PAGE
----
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Protecting Your Company’s Digital Footprint

Protecting Your Company’s Digital Footprint

Managing your digital footprint—the data trail left behind by employees’ or a company’s online activity—is key to preserving your brand’s reputation and security. Only 5% of companies’ folders properly protected, so we created a guide to help businesses understand what’s in a digital footprint and what steps to take to secure it. 

The guide breaks down the digital assets that make up a digital footprint and the security threats that forgotten digital breadcrumbs can pose, like identity theft and social engineering attacks. It also covers actionable steps businesses can take to map their own digital footprints and ensure their data is secure.

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Both Sides in Russia-Ukraine War Heavily Using Telegram for Disinformation and Hacktivism

Both Sides in Russia-Ukraine War Heavily Using Telegram for Disinformation and Hacktivism

Cyber criminals and hacktivist groups are increasingly using the Telegram messaging app to coordinate their activities, leak data, and spread disinformation, as the Russia-Ukraine conflict enters its eighth day.

A new analysis by Israeli cybersecurity company Check Point Research has found that “user volume grew a hundred folds daily on Telegram related groups, peaking at 200,000 per group.”

Prominent among the groups are anti-Russian cyber attack groups, including the Ukraine government-backed IT Army, which has urged its more 270,000 members to conduct distributed denial-of-service (DDoS) attacks against Russian entities.

Other hacktivist-oriented Telegram groups used to coordinate the attacks on Russian targets via DDoS, SMS or call-based attacks are Anna_ and Mark_, Check Point researchers noted.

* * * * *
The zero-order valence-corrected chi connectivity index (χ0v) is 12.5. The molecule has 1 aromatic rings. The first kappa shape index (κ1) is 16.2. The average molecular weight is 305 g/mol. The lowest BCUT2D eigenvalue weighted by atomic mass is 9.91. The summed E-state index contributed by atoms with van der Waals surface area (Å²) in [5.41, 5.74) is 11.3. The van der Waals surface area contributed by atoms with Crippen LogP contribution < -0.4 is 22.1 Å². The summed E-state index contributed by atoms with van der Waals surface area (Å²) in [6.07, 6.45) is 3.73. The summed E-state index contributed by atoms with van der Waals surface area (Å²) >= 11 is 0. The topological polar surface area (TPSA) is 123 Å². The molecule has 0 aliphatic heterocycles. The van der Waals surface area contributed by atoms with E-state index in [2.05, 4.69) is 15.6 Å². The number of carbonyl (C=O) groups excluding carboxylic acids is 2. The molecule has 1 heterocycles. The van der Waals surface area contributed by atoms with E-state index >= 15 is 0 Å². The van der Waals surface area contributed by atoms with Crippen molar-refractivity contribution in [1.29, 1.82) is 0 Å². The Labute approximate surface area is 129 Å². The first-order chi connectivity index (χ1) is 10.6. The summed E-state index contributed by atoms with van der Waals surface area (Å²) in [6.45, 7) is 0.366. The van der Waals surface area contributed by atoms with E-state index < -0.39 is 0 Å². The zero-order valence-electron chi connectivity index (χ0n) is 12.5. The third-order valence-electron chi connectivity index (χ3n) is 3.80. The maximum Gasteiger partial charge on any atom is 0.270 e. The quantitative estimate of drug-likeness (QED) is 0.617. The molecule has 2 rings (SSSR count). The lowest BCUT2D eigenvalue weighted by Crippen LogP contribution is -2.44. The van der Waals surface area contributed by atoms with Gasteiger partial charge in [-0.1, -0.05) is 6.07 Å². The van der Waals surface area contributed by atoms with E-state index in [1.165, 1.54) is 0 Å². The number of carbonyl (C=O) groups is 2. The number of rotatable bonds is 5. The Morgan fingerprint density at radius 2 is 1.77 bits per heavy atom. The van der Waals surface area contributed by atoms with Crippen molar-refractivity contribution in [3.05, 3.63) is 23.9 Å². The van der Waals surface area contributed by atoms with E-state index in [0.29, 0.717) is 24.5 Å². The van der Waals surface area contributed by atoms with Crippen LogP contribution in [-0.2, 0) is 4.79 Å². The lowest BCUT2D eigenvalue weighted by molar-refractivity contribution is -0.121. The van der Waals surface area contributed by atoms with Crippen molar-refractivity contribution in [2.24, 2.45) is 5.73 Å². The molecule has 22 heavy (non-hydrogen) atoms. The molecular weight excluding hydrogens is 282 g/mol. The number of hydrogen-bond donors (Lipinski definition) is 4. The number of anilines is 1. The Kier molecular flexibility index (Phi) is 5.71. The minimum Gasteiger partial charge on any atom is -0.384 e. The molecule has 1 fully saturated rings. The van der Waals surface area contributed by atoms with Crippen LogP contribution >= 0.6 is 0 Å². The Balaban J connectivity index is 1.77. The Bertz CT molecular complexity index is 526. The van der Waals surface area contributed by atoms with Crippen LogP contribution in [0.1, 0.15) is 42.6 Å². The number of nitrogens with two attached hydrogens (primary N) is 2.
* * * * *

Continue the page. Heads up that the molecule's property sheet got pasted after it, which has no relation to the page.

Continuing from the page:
That said, there may be more to these attacks than meets the eye. “It seems that many of the hacktivist groups are more focused on building self-reputation and receiving credit for supporting Ukraine or Russia, than to cause real damage to the countries,” the researchers said.

Furthermore, cyber criminals are looking to capitalize on the conflict through Telegram groups containing tens of thousands of users that aim to “raise funds for Ukraine” and broadcast unverified news reports in an attempt to circumvent mainstream media.

Telegram, for its part, said it may potentially consider partially or fully restricting certain channels so as to prevent malicious actors from abusing the platform to “deepen conflicts.”

The messaging app, which has over 500 million active users, has been used for black market activities in the past. In September 2021, more than 10,000 vendors were uncovered selling counterfeit COVID-19 vaccine certificates pertaining to over 25 countries for anywhere between $85 and $200, with some Telegram groups peaking at a follower size as large as 300,000.

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New Security Vulnerability Affects Thousands of Self-Managed GitLab Instances

New Security Vulnerability Affects Thousands of Self-Managed GitLab Instances